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Married? Filing a joint return? Then make sure both spouses sign the 1040 or prepare to pay tax penalties

Marriage means doing things together, even things you hate, like visiting the in-laws, cleaning out the garage and filing taxes.

You might be able to let those first two slide, but when it comes to taxes, no such luck.

Most couples file a joint tax return. That single Form 1040 is a legal document and if you ignore filing it or mess it up, you'll face consequences worse than your spouse's wrath.

Couple e-filing their taxes togetherHer forced smile makes me think she's not buying what he's saying as they work together on their joint tax return.

The Internal Revenue Service considers both spouses equally responsible for all the taxes due -- known as joint and several liability -- on that one shared return.

The IRS also demands that both spouses sign that single Form 1040 or it's not an acceptable filing.

That dual signature requirement was underscored in a recent U.S. Tax Court ruling.

One couple, one signature, many return troubles: In 2001, a Massachusetts husband and wife got their extended 2000 tax year return back from their CPA for them to review, sign and file.

But as so often happens in married life, one spouse does something and the other doesn't; no implied dig at the hubby here or judgments of other happily marrieds' situations, just a statement of fact.

In this couple's case, he signed the 1040 and put it in stack where he usually placed documents that required her attention and/or signature. But she never signed the tax return and he went ahead and sent the form, bearing only his John Hancock, to the IRS. He apparently thought she had signed it, saying that he didn't remember checking for her signature before mailing the return.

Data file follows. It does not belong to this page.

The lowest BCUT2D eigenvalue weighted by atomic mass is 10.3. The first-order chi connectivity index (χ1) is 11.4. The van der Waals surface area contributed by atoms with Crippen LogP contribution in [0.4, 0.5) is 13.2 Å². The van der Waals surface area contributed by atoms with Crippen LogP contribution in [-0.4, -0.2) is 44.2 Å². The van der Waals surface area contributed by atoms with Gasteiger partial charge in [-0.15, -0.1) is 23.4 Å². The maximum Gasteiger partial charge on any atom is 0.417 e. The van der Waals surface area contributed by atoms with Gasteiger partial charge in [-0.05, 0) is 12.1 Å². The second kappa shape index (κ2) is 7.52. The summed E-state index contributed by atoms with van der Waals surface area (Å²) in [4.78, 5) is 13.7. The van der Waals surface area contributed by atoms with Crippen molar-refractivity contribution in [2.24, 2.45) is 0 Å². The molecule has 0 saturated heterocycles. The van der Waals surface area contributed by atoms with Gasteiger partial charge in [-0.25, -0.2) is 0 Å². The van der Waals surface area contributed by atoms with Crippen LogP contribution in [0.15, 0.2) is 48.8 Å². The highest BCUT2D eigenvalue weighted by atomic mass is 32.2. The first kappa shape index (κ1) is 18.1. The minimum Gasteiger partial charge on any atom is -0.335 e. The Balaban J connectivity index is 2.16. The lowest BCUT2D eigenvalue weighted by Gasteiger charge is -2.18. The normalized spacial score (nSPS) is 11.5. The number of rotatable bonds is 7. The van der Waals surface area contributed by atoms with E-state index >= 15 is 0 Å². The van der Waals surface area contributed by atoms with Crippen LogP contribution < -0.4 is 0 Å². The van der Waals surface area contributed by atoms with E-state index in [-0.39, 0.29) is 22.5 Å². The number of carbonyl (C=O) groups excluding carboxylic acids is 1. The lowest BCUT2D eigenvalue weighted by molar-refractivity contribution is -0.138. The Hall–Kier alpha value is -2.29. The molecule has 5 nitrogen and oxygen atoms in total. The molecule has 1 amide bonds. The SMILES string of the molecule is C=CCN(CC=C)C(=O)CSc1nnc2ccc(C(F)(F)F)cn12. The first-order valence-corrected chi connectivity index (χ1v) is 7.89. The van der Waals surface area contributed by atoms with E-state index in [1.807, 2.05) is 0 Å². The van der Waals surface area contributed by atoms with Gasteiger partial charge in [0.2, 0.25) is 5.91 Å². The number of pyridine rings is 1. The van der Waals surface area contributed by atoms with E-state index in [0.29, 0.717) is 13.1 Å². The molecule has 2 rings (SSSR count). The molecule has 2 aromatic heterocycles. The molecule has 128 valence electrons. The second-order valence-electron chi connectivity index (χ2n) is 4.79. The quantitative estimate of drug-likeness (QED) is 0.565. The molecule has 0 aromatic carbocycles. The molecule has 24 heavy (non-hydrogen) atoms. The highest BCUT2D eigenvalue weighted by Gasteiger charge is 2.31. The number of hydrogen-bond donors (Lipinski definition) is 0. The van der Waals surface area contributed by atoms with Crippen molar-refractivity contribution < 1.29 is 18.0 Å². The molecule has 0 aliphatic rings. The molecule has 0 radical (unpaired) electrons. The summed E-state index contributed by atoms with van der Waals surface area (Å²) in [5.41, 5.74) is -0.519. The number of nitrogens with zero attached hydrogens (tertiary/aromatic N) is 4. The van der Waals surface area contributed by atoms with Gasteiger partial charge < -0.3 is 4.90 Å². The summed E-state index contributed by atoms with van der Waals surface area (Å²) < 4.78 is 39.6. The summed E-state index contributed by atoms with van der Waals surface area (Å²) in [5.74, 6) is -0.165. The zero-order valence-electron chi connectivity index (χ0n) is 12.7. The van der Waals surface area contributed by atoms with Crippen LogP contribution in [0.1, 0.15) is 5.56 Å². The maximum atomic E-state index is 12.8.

The IRS, however, did check and noticing only on valid signature on a return filed using the married filing jointly status sent the document back to the couple, along with a delinquency notice.

Things then escalated. In 2004, the IRS began an audit of the couples' returns for tax years 2000 through 2005. All of these issues can be traced back to the 2000 tax return that the IRS considered unfiled and ultimately late filed because of the missing signature.

2 exceptions to 2 signatures: The issue that the U.S. Tax Court had to decide was whether a purported joint income tax return with only one spouse's signature was a valid tax return.

There are two exceptions to this rule, as laid out in Section 6061.

The first is when one spouse acts as an agent of the other, e.g., acting with a legal power of attorney, and complies with those rules.

The second is when one spouse is physically unable to sign due to disease or injury.

Neither of these exceptions applied in this case.

The Tax Court noted that return signatures are an important because they "not only verify that a return has indeed been filed by the person indicated on the front page of a Form 1040 but also certify that all the statements in the tax return are made under penalty of perjury and are true, correct, and complete to the best of the taxpayer’s knowledge." Remember that "penalty of perjury" line on the 1040 that precedes the signature line?

The couple acknowledged the need for two signatures, but pointed to two tax situations -- the substantial compliance doctrine and the tacit consent doctrine -- that could apply to their case.

Court counters compliance argument: The basis of the substantial compliance doctrine is that a tax return need not be perfect in order to be valid. Basically, as long as a document meets four distinct elements -- it has sufficient data to calculate tax liability; it purports to be a return; it was filed in an honest and reasonable attempt to satisfy the law; and it's filed under the penalties of perjury -- it is a valid return.

The couple argued that even without the wife's signature, their 2000 return was valid because it met all those elements.